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Edmund Clarence Stedman, ed. (1833–1908). A Victorian Anthology, 1837–1895. 1895.

Robert Leighton 1822–69

The Dried-up Fountain

OUTSIDE the village, by the public road,

I know a dried-up fountain, overgrown

With herbs, the haunt of legendary toad,

And grass, by Nature sown.

I know not where its trickling life was still’d;

No living ears its babbling tongue has caught;

But often, as I pass, I see it fill’d

And running o’er with thought.

I see it as it was in days of old,

The blue-ey’d maiden stooping o’er its brim,

And smoothing in its glass her locks of gold,

Lest she should meet with him.

She knows that he is near, yet I can see

Her sweet confusion when she hears him come.

No tryst had they, though every evening he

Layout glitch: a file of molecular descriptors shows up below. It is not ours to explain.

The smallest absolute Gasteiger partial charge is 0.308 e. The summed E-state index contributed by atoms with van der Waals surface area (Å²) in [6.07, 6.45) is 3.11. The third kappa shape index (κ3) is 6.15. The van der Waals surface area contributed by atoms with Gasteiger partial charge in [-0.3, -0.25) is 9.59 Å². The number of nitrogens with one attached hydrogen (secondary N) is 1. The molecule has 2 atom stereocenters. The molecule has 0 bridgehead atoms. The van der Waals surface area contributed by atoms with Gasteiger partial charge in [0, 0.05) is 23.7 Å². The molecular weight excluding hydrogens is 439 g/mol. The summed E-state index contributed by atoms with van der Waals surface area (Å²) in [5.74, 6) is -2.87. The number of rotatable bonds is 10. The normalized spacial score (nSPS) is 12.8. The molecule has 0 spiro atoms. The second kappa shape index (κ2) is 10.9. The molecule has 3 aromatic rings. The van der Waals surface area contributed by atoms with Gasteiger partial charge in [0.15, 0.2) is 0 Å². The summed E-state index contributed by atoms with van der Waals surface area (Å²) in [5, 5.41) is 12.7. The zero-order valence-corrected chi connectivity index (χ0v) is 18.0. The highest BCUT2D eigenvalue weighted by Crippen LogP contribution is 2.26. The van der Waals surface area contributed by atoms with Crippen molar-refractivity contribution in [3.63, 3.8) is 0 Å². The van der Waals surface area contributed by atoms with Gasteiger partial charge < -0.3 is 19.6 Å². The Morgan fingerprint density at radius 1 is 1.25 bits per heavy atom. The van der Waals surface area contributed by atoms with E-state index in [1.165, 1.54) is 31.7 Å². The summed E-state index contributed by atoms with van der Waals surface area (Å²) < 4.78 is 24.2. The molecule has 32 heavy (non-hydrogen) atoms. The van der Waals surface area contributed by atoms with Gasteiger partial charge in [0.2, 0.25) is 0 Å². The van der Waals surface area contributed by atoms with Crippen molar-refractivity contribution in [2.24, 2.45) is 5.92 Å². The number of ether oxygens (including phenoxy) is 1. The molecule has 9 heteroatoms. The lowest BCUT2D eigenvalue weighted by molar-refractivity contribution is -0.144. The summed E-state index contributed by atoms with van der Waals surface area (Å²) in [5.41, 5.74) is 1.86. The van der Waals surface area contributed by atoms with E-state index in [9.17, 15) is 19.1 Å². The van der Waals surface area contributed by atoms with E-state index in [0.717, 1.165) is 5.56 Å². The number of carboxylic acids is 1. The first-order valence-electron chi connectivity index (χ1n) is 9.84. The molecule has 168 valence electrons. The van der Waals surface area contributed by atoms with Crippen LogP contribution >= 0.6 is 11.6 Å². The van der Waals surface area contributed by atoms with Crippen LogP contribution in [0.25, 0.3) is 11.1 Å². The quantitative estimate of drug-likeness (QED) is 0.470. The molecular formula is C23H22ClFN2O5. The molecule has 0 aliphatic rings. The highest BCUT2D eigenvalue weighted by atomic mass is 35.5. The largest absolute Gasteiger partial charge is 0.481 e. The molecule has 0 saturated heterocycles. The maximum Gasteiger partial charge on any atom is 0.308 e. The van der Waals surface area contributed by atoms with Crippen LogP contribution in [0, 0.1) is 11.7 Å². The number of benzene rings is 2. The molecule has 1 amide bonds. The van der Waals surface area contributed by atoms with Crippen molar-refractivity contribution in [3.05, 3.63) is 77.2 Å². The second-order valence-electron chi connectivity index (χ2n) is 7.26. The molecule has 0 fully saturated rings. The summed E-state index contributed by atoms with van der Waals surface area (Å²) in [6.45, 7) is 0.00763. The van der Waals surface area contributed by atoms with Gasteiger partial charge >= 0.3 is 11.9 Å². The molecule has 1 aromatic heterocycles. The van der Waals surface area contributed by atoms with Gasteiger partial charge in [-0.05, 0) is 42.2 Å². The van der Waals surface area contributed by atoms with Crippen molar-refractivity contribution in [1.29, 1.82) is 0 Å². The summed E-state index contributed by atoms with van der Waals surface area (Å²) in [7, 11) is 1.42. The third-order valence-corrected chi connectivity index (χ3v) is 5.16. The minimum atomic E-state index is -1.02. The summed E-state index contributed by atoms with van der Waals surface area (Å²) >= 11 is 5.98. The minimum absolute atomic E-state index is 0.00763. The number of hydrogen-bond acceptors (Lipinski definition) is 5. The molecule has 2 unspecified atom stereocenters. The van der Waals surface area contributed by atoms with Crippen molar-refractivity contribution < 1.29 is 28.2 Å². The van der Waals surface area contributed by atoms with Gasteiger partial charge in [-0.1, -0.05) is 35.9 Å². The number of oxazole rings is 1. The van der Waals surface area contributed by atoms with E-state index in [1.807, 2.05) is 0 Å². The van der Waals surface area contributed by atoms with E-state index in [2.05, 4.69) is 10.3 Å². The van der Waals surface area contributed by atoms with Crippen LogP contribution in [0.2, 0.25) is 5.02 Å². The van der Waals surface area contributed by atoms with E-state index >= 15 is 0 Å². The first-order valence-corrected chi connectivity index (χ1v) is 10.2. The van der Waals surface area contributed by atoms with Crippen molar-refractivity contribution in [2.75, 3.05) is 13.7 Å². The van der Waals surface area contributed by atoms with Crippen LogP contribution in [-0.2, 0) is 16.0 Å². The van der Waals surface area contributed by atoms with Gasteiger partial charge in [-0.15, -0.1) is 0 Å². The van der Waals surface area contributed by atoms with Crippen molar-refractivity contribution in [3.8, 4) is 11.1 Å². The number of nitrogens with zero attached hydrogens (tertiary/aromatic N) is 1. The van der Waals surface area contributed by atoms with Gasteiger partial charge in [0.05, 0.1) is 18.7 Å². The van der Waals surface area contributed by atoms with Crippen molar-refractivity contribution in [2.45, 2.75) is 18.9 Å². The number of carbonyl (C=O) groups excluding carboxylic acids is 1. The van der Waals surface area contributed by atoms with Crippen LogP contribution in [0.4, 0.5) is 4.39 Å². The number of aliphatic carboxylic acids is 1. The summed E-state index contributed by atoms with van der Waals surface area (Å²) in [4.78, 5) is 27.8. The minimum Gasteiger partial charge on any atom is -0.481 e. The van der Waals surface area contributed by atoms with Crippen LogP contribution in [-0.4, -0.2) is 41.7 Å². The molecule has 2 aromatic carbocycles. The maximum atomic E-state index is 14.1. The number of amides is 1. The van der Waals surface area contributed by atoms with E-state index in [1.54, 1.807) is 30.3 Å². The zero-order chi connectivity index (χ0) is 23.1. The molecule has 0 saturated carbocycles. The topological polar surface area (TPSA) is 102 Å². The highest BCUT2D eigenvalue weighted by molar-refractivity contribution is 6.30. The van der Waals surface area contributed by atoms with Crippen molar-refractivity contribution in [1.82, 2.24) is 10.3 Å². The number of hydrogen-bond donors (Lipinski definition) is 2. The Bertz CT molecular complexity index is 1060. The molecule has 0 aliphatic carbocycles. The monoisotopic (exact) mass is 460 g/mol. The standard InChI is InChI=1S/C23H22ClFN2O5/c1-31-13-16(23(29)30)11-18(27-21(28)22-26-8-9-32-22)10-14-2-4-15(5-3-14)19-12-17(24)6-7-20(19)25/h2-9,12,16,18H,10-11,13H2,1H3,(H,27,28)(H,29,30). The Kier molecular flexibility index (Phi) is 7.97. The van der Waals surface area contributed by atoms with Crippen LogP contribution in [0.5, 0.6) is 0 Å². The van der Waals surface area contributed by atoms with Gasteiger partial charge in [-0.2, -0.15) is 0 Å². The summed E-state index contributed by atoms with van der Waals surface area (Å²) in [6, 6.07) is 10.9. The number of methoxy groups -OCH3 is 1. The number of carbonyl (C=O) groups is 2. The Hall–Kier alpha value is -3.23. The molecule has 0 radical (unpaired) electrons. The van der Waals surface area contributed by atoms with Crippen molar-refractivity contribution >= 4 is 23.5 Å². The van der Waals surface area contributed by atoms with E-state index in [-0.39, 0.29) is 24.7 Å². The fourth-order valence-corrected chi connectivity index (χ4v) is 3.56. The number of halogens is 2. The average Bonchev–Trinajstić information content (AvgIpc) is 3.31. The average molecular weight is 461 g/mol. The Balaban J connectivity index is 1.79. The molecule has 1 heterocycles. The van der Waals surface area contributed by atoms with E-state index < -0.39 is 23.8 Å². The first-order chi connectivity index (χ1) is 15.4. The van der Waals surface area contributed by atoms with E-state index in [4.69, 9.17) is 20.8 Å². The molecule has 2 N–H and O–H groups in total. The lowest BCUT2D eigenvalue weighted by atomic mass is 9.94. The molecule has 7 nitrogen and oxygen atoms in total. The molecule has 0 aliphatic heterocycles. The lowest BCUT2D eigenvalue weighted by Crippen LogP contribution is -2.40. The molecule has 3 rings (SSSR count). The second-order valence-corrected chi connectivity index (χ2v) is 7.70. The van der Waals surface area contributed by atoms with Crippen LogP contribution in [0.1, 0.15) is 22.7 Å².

Carries her pitchers home.

The ancient beggar limps along the road

At thirsty noon, and rests him by its brink;

The dusty pedlar lays aside his load,

And pauses there to drink.

And there the village children come to play,

When busy parents work in shop and field.

The swallows, too, find there the loamy clay

When ’neath the eaves they build.

When cows at eve come crooning home, the boy

Leaves them to drink, while his mechanic skill

Within the brook sets up, with inward joy,

His tiny water-mill.

And when the night is hush’d in summer sleep,

And rest has come to laborer and team,

I hear the runnel through the long grass creep,

As ’t were a whispering dream.

Alas! ’t is all a dream. Lover and lass,

Children and wanderers, are in their graves;

And where the fountain flow’d a greener grass—

Its In Memoriam—waves.